Thursday, April 3, 2014

Time to go Rainman on this

Here's a range of data from the packet sniffer.

Does anyone see a pattern here, I don't.

Err indicates a checksum error, don't worry about it.  I reordered the data by glucose level so you can see how identical readings can look pretty different.

2 day old sensor
            --xmtr id--       id                   crc  mg/dl
FF FF FF FF CA 58 61 00 3F 03 40  AF 89 AA 4E D8 00 37  : 76
FF FF FF FF CA 58 61 00 3F 03 3C  28 49 55 4E D8 00 1C  : 77
FF FF FF FF CA 58 61 00 3F 03 EF  A9 49 DE CE D8 00 F5  : 80
FF FF FF FF CA 58 61 00 3F 03 F3  8D 49 AF 4E D8 00 16  : 81
FF FF FF FF CA 58 61 00 3F 03 44  E3 49 BC 4E D8 00 0D  : 82
FF FF FF FF CA 58 61 00 3F 03 EB  10 C9 37 CE D8 00 01  : 83
FF FF FF FF CA 58 61 00 3F 03 E7  CE C9 E2 2E D8 00 10  : 86
FF FF FF FF CA 58 61 00 3F 03 F7  19 C1 CD 4E D8 00 67  : 87 err
FF FF FF FF CA 58 61 00 3F 03 FB  95 C9 FB 4E D8 00 1A  : 88
FF FF FF FF 0A 58 61 00 3F 03 DF  A6 29 9E AE D8 00 E9  : 93 err
FF FF F7 FF CA 58 61 00 3F 03 DB  67 29 4E 6E D8 00 86  : 97
FF FF FF FF CA 58 61 00 3F 03 FF  84 A9 9E CE D8 00 FC  : 98
FF FF FF FF CA 58 61 00 3F 03 20  15 A9 90 6E D8 00 D7  :102
FF FF FD FF CA 58 61 00 3F 03 50  CA 99 4D AE D8 00 02  :102 err
FF FF FF FF CA 58 61 00 3F 03 D7  9B A9 66 EE D8 00 2A  :103
FF FF FF BF CA 58 61 00 3F 03 14  C3 A9 AD 6E D8 00 0A  :103
FF FF FF FF CA 58 61 00 3F 03 24  28 69 AF AE D8 00 80  :105
FF FF FF FF CA 58 61 00 3F 03 10  5A 69 0D 6E D8 00 1B  :107
FF FF FF FF CA 58 61 00 3F 03 08  F1 69 8A AE D8 00 6D  :108
FF FF FF FF CA 58 61 00 3F 03 D3  9B 69 F8 1E D8 00 65  :110
FF FF FF FF CA 58 61 00 3F 03 0C  7B 69 74 6E D8 00 25  :110
FF FF FF FF CA 58 61 00 3F 03 CF  69 E9 A9 1E D8 00 CE  :115
FF FF FF FF CA 58 61 00 3F 03 54  93 99 E7 EE D8 00 E4  :117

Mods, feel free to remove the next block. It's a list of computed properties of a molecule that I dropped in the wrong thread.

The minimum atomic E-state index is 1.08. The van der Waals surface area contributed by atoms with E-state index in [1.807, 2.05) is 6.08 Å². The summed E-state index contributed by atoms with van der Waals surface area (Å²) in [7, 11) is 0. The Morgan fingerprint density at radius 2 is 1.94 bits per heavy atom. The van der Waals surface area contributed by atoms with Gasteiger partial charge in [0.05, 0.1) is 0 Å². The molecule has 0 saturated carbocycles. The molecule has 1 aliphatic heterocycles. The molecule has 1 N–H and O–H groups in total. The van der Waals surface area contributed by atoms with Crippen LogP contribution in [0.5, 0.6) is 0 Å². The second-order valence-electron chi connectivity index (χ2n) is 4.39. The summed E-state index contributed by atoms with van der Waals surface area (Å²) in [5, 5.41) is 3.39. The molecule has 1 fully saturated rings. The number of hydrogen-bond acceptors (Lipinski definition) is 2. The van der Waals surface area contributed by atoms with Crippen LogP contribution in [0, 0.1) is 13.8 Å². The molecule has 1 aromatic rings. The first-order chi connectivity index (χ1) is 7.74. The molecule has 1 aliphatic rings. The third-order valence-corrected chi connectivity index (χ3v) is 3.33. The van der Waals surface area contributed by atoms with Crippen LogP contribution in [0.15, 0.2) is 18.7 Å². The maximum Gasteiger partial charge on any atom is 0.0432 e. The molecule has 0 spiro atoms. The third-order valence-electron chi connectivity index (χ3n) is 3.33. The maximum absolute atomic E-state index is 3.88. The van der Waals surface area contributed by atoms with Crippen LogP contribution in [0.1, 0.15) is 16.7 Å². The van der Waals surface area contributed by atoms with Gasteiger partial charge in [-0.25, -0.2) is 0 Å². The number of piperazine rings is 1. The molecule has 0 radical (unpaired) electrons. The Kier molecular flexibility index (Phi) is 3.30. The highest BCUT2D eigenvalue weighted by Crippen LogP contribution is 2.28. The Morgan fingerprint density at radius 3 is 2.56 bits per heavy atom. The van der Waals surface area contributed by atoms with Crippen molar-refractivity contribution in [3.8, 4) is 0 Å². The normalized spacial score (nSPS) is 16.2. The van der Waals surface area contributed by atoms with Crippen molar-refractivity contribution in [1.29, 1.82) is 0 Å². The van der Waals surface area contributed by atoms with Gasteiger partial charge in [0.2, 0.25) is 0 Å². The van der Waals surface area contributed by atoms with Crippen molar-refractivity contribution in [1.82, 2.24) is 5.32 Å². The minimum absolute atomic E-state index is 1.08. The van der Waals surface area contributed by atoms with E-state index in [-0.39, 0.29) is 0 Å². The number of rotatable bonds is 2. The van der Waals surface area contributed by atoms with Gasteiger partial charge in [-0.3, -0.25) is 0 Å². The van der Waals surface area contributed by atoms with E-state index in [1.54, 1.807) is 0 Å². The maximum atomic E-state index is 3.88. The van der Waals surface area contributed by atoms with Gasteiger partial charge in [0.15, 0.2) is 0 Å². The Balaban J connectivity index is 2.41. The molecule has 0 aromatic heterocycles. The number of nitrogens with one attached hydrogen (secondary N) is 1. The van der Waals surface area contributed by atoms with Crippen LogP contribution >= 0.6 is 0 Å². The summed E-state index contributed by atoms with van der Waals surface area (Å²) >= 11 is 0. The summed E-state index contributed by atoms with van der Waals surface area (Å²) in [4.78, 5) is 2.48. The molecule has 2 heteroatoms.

FF FF BF FF C2 58 61 00 39 03 94  7A 19 9F 9E D8 00 02  :121 err
FF FF FF FF CA 58 61 00 3F 03 CB  F9 19 97 1E D8 00 72  :122
FF FF FF FF CA 58 61 00 3F 03 58  DB 99 31 9E C8 80 56  :129 err
FF F8 E7 FF CA 58 61 00 3F 23 90  E5 99 17 4E D8 00 B2  :130 err
FF FF FF FF CA 58 61 00 3F 03 5C  04 59 12 5E D8 00 A0  :134
FF FF FF FF CA 58 61 00 BF 03 60  95 5B BA 1E D8 00 4B  :135 err
FF FF FF FF CA 58 61 00 3F 03 64  FF D9 1E 5E D8 00 24  :135
FF FF FF FF CA 58 61 00 3F 03 6C  01 79 06 3E D8 00 74  :149 err
FF FF FF FF CA 58 61 00 3F 03 84  C0 39 BD 3E D8 00 62  :151
FF FF FF FF CA 58 61 00 3F 03 80  23 39 3C BE D8 00 E9  :155
FF FF FF FF CA 58 61 00 3F 03 70  9C 79 4D BE D8 00 79  :158
FF FF FF FF CA 58 61 00 3F 03 7C  50 B9 07 BE D8 00 09  :159
FF FF FF FF CA 58 61 00 3F 03 74  B3 B9 EE 7E D8 00 53  :163
FF FF FF FF CA 58 61 00 3F 03 78  F6 B9 0E 7E D8 00 9F  :163

Lets agree that we're interested in the 4 bytes after the transaction id.  Note how the second bit of the second byte always is a "9", and how bit 2 of byte 4 is always an "E".
I expected that 2 bytes would be a raw value, and 2 bytes would be a background.  I'm not seeing that here.
--Cleaned up Just look at the important stuff AF 89 AA 4E : 76 28 49 55 4E : 77 A9 49 DE CE : 80 8D 49 AF 4E : 81 E3 49 BC 4E : 82 10 C9 37 CE : 83 CE C9 E2 2E : 86 19 C1 CD 4E : 87 err 95 C9 FB 4E : 88 A6 29 9E AE : 93 err 67 29 4E 6E : 97 84 A9 9E CE : 98 15 A9 90 6E :102 CA 99 4D AE :102 err 9B A9 66 EE :103 C3 A9 AD 6E :103 28 69 AF AE :105 5A 69 0D 6E :107 F1 69 8A AE :108 9B 69 F8 1E :110 7B 69 74 6E :110 69 E9 A9 1E :115 93 99 E7 EE :117 7A 19 9F 9E :121 err F9 19 97 1E :122 DB 99 31 9E :129 err E5 99 17 4E :130 err 04 59 12 5E :134 95 5B BA 1E :135 err FF D9 1E 5E :135 01 79 06 3E :149 err C0 39 BD 3E :151 23 39 3C BE :155 9C 79 4D BE :158 50 B9 07 BE :159 B3 B9 EE 7E :163 F6 B9 0E 7E :163